Construction comes with inherent risks, from safety concerns to timeline challenges and beyond. Without proper risk assessment and management, construction projects can quickly go awry, impacting your bottom line.
Construction risk management is the process of assessing, preparing for, and mitigating risks to keep construction projects on track. Before you come up with risk mitigation strategies, however, you need to understand the various sources of risk that can impact your project. Let’s explore five of the most common areas of risk and how to manage them.
1. Safety risks
Construction is a notoriously dangerous industry. According to the US Bureau of Labor Statistics, there were 1,102 fatal injuries in the US construction industry in 2019, representing 20.7% of total workplace fatalities for that year.
The primary method of maximizing safety is fairly obvious: following OSHA guidelines. Here are just a few examples:
- Workers need to be equipped with proper PPE (helmets, eye protection, hearing protection, harnesses, N95 masks, etc.) depending on the type of work they’re doing.
- Workers also need to be trained on how to properly use equipment and follow applicable health and safety procedures.
- The construction site itself needs to be made as safe as possible via OSHA-compliant scaffolding, labeling, ground fault protection, etc.
That said, there’s a big difference between intending to follow safety guidelines and actually doing so. Routinely gathering photo documentation of your construction site can help you identify and address safety risks before they impact your project.
2. Project management risks
Construction projects are incredibly complex and require careful planning, close monitoring, and effective leadership.
Issues like poor budgeting, poor resource or time management, failing to create or enforce the proper procedures, and project misalignment can have a huge impact on the outcome and profitability of the project. Without the proper project management skills and processes, everything can very quickly go off the rails.
Digitizing your project management can help you optimize your processes by reducing the burden of administrative work, streamlining communication, expediting observation and inspection processes, and more.
3. Financial risks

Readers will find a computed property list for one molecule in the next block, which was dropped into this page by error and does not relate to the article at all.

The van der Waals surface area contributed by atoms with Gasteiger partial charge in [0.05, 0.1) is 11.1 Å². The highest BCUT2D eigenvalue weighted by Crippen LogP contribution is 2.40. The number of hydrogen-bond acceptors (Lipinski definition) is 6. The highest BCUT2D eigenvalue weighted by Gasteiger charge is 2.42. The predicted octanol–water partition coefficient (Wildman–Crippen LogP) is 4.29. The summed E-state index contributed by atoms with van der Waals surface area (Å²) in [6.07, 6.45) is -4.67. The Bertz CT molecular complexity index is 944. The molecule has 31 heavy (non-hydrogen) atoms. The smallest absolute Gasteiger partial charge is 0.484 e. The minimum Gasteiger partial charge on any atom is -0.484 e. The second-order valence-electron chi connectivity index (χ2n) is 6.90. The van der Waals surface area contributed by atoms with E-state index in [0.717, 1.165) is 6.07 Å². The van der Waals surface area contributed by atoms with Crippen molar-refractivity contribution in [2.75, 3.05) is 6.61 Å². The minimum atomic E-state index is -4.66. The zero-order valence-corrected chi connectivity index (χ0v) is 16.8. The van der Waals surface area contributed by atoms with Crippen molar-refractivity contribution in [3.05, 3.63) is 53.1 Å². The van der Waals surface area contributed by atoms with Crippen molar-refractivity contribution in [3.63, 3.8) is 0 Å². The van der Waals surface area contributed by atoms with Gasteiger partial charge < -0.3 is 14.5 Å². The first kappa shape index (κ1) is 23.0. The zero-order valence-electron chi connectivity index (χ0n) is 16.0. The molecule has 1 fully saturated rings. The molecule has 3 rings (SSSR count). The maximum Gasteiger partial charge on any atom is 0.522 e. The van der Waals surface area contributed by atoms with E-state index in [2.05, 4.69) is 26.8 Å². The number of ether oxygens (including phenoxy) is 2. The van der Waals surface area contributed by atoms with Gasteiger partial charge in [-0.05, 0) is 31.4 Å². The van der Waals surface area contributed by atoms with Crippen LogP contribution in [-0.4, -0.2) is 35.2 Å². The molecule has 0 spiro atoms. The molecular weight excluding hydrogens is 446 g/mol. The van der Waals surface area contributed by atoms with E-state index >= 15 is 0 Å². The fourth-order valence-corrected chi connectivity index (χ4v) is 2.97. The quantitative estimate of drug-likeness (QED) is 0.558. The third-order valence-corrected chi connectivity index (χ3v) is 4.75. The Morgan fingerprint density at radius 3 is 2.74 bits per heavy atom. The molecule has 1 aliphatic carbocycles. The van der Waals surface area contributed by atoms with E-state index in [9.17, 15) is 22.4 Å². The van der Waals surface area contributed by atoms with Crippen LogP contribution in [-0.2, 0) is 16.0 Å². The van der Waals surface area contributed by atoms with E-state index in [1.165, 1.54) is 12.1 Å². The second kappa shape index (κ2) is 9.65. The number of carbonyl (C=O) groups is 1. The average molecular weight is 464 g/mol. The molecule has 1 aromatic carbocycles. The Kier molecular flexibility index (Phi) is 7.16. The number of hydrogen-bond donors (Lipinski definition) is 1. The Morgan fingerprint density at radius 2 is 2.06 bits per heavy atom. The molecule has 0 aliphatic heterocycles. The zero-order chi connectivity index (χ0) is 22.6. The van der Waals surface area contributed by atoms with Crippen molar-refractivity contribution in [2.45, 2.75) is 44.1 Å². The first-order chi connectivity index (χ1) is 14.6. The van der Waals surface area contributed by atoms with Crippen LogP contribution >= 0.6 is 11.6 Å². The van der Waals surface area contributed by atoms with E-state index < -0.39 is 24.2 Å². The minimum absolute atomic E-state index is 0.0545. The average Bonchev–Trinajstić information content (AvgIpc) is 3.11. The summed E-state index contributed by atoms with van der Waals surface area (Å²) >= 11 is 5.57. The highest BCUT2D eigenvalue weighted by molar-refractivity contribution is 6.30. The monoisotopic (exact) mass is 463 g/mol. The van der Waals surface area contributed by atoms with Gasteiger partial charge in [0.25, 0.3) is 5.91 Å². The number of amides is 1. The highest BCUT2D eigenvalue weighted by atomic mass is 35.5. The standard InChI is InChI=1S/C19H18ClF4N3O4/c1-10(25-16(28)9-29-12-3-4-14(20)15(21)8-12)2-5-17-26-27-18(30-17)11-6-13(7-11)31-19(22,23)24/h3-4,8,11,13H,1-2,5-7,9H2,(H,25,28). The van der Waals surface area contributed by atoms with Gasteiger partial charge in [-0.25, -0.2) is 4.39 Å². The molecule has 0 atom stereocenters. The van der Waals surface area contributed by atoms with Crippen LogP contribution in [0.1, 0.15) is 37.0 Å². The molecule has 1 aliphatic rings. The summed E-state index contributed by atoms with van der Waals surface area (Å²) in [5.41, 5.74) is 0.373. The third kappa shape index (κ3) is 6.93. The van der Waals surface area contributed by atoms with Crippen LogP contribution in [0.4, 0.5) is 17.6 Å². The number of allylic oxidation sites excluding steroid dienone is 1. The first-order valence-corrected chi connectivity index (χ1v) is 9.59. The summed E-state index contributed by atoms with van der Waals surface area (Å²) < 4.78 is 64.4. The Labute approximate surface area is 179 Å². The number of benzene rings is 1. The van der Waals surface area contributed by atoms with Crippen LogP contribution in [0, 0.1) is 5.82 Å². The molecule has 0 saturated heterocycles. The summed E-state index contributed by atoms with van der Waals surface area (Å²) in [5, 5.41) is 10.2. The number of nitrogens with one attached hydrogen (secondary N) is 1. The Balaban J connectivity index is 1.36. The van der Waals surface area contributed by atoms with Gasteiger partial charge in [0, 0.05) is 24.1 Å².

Due to the number of variables at play in construction projects, profitability always hangs in the balance. It’s vital to assess and plan for any financial obstacles.
Economic factors like inflation, the labor market, and materials costs are always in flux. While you can’t predict these factors with total certainty, you can take advantage of forecasting to explore the most likely outcomes and mitigate risk with careful budgeting and project management.
One obvious way to reduce financial risk is to avoid launching projects before they’re sufficiently funded. You can also limit change order and rework costs via progress monitoring.
4. Environmental risks
In the construction industry, environmental risk can refer to two different things: the risks the environment poses to the project, and the potential impacts of the project on the environment. Both are important considerations.
Inclement weather and geological events (e.g. flooding, hurricanes, tornados, earthquakes, landslides) usually can’t be prevented, but you still need to be prepared for them. Of course, these risks will vary depending on the project location — building on a hillside in Los Angeles will come with a far higher risk of earthquake or landslide damage than tornado damage.
The hope is that these events won’t occur at all, but keeping consistent visual documentation can help you assess damage and file insurance claims if necessary.
It’s also vital to assess and mitigate the potential environmental impacts of a project — like air and water pollution, noise pollution, utilization of natural resources, disposal of hazardous materials, and more — in order to keep it running smoothly and avoid legal consequences. Managing these risks largely comes down to sufficient due diligence and project management.
5. Legal risks
Construction projects come with the potential for legal disputes with workers or clients, as well as legal penalties for violations of laws or codes. Contract disputes, safety violations, and environmental violations are just a few examples of legal risks.
Legal risk management practices for a construction project may include:
- Using very specific, accurate language in contracts
- Keeping organized records and implementing a document retention policy
- Maintaining photo documentation of your construction site(s) to ensure you have evidence of compliance
- Consulting with attorneys who specialize in construction law if any legal questions arise
Whether it’s related to safety, project management, profitability, environmental impact, or legality, risk is everywhere in the construction industry. Any deviation from the plan can have a negative impact on the project — and your bottom line — so risk management is vital.
Solutions like photo documentation can streamline the risk management process in construction projects by helping you reduce administrative work, maintain proper records, limit unnecessary costs, and more.